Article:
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This volume draws attention to ancient religious texts, especially the so-called "non-canonical" texts, by focusing on how they were used or how they functioned in Early Judaism and Early Christianity. The contributors have chosen one or more Jewish or Christian apocryphal or pseudepigraphical texts, with the aim of describing their ancient functions in their emerging social settings. These show the fluidity of the notion of scripture in the early centuries of the Church and in the Judaism of late antiquity, but they also show the value of examining the ancient religious texts that were not included in the Jewish or Christian biblical canons. These chapters show that there is much that can be learned from examining and comparing these texts with canonical literature and evaluating them in their social context. No ancient text was created in a vacuum, and the non-canonical writings aid in our interpretation not only of many canonical writings, but also shed considerable light on the context of both early Judaism and early Christianity.
About the Author
Lee M. McDonald is President Emeritus and Professor of New Testament Studies Emeritus of Acadia Divinity School, Nova Scotia and Adjunct Professor of New Testament at Fuller Theological Seminary. He serves as Scholar in Residence for the American Baptist Churches of Los Angeles and the American Baptist Congregations of the Southwest and Hawaii.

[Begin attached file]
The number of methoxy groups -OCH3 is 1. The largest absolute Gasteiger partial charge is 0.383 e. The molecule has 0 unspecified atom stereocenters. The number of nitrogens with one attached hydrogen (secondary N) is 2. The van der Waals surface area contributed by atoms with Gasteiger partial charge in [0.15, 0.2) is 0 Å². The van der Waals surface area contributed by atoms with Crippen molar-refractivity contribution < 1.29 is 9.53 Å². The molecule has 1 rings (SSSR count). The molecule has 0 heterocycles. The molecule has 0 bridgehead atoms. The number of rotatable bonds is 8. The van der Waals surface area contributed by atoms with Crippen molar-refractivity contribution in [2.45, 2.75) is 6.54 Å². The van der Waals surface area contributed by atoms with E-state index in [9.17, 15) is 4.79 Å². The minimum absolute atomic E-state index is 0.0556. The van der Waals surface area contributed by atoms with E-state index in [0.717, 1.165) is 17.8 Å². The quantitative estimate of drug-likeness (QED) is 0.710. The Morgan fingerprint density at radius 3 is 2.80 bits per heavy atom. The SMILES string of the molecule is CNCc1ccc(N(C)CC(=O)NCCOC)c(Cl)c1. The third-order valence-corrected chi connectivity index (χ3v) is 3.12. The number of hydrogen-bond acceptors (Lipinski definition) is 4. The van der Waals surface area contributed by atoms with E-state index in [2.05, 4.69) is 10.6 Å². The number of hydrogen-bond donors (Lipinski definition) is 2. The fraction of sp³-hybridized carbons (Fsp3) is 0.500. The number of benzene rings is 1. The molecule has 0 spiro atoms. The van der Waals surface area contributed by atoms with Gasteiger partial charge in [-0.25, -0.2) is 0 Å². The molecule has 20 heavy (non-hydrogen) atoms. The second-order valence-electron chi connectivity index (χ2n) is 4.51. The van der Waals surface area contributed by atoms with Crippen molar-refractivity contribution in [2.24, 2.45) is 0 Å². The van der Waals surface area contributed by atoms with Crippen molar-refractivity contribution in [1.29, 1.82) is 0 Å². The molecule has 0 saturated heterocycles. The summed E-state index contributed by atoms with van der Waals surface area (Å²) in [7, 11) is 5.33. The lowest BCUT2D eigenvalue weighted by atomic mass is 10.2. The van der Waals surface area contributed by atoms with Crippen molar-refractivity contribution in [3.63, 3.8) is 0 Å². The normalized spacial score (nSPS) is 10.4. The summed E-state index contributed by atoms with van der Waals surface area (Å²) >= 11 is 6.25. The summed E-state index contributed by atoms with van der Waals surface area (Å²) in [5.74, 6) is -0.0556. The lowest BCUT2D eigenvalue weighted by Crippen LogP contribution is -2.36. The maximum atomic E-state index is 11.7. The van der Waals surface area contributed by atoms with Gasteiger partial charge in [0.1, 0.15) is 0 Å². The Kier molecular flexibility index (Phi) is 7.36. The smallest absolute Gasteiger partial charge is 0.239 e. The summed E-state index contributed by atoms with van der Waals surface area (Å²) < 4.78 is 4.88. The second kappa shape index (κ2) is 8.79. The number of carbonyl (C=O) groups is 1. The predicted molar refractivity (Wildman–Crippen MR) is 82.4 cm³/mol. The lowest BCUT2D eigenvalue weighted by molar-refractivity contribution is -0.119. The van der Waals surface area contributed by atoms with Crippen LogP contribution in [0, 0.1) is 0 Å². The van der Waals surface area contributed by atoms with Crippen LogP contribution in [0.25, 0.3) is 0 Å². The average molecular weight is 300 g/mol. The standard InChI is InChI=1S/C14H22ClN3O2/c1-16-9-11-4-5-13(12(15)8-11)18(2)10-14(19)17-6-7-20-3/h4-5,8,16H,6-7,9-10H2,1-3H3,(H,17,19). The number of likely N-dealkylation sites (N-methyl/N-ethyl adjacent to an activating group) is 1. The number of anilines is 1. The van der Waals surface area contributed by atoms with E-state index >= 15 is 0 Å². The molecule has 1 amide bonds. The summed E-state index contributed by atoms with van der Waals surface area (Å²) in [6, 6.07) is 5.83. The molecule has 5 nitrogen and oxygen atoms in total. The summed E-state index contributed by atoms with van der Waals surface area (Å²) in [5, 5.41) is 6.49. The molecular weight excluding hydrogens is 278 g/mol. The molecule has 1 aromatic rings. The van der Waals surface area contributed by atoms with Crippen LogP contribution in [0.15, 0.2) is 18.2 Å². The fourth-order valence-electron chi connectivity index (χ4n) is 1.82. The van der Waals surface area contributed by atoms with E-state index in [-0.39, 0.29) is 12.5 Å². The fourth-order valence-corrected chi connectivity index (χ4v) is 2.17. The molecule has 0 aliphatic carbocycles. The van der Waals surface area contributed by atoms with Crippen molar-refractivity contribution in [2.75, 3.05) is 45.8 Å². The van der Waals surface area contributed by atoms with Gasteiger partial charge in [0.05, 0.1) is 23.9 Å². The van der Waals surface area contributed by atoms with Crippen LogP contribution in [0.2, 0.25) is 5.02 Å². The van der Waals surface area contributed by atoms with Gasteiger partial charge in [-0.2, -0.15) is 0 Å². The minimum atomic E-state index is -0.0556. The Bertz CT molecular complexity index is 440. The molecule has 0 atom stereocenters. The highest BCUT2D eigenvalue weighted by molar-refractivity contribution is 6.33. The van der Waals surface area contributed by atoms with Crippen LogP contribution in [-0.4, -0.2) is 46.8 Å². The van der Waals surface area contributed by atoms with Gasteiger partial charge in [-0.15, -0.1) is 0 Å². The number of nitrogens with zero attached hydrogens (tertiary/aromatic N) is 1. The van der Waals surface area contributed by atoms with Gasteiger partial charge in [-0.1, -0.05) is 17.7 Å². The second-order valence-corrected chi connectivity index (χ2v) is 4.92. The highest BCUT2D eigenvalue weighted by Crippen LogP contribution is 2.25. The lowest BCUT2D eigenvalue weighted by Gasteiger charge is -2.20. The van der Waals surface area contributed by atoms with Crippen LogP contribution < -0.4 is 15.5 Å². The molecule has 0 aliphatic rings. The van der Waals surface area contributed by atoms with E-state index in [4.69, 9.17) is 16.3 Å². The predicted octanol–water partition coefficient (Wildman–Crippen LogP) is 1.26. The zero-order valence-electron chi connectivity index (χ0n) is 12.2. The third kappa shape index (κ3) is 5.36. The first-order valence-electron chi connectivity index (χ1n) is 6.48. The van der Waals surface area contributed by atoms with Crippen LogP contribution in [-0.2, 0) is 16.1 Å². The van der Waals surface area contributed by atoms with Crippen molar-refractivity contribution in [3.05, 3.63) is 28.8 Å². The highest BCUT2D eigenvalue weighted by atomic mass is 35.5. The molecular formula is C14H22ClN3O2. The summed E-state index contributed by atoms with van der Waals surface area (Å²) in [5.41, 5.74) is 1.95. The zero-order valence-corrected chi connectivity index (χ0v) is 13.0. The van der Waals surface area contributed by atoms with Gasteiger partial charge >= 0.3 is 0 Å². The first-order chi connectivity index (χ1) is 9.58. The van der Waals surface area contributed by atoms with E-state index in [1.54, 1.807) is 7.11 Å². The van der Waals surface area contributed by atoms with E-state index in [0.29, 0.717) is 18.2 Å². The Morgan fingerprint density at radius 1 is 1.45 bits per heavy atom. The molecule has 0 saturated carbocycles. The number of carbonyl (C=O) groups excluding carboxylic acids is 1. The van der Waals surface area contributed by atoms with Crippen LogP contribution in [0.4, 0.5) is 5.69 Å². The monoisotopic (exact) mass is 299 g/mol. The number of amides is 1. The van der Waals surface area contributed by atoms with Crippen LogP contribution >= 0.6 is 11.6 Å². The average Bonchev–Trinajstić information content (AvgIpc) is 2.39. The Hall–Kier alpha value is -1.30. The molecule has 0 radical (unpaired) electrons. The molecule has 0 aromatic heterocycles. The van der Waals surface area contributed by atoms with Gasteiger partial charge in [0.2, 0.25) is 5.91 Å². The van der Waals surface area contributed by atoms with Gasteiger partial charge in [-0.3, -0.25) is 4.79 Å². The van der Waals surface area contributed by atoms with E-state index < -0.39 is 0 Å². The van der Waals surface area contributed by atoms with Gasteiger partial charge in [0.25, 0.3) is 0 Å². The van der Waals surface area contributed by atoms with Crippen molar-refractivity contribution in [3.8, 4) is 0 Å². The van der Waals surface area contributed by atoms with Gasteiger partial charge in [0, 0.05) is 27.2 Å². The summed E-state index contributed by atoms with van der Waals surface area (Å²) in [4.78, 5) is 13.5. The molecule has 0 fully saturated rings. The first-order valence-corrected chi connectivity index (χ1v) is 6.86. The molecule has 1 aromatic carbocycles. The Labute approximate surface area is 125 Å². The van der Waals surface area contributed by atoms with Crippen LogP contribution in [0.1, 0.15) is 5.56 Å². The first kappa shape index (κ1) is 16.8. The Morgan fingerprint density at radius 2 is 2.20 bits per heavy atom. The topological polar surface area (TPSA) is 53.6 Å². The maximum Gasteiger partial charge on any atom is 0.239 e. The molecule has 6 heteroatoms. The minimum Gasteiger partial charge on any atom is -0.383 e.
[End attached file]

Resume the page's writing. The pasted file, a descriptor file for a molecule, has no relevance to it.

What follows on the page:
James H. Charlesworth is George L. Collord Professor of New Testament Language and Literature at Princeton Theological Seminary and director of the seminary's Dead Sea Scrolls Project. He is the author of The Beloved Disciple and co-editor of the Trinity Press Faith and Scholarship Colloquies (FSC) Series.
Table of Contents
Introduction: "Non-canonical" Religious Texts in Early Judaism and Early Christianity Lee M. McDonald James H. Charlesworth 1
1 Early Judaism and Modern Culture: Reflections on the Theological Relevance of Early Jewish Literature Gerbern S. Oegema 9
2 Christians in Egypt: A Preliminary Survey of Christian Literature Found in Oxyrhynchus Craig A. Evans 26
3 The Reception of the Pseudepigrapha in Syriac Traditions: The Case of 2 Baruch Liv Ingeborg Lied 52
4 The Coptic, Arabic, and Ethiopic Versions of the Testament of Abraham and the Emergence of the Testaments of Isaac and Jacob K. Martin Heide 61
5 The Son of David in Psalms of Solomon 17 Danny Zacharias 73
6 The Enochic Library of the Author of the Epistle of Barnabas Eric Rowe 88
7 Ruminating on the Canonical Process in Light of a Bodmer Papyrus Anthology (P72) James H. Charlesworth 103
8 The Hebrew Gospel in Early Christianity James R. Edwards 116
9 Trapped in a Forgerer's Rhetoric: 3 Corinthians, Pseudepigraphy, and the Legacy of Ancient Polemics Caleb Webster 153
10 The Place of the Shepherd of Hermas in the Canon Debate David Nielsen 162
11 The Protevangelium of James and the Composition of the Bodmer Miscellaneous Codex: Chronology, Theology, and Liturgy George T. Zervos 177
12 The Child Mary in the Protevangelium of James Mary F. Foskett 195
13 Purity, Piety, and the Purposes of the Protevangelium of James Lily Vuong 205
14 Thecla Desexualized: The Saint Justina Legend and the Reception of the Christian Apocrypha in Late Antiquity Brian Sowers 222
Selected Bibliography Arthur C. Boulet 235
Index of References 239
Index of Subjects 245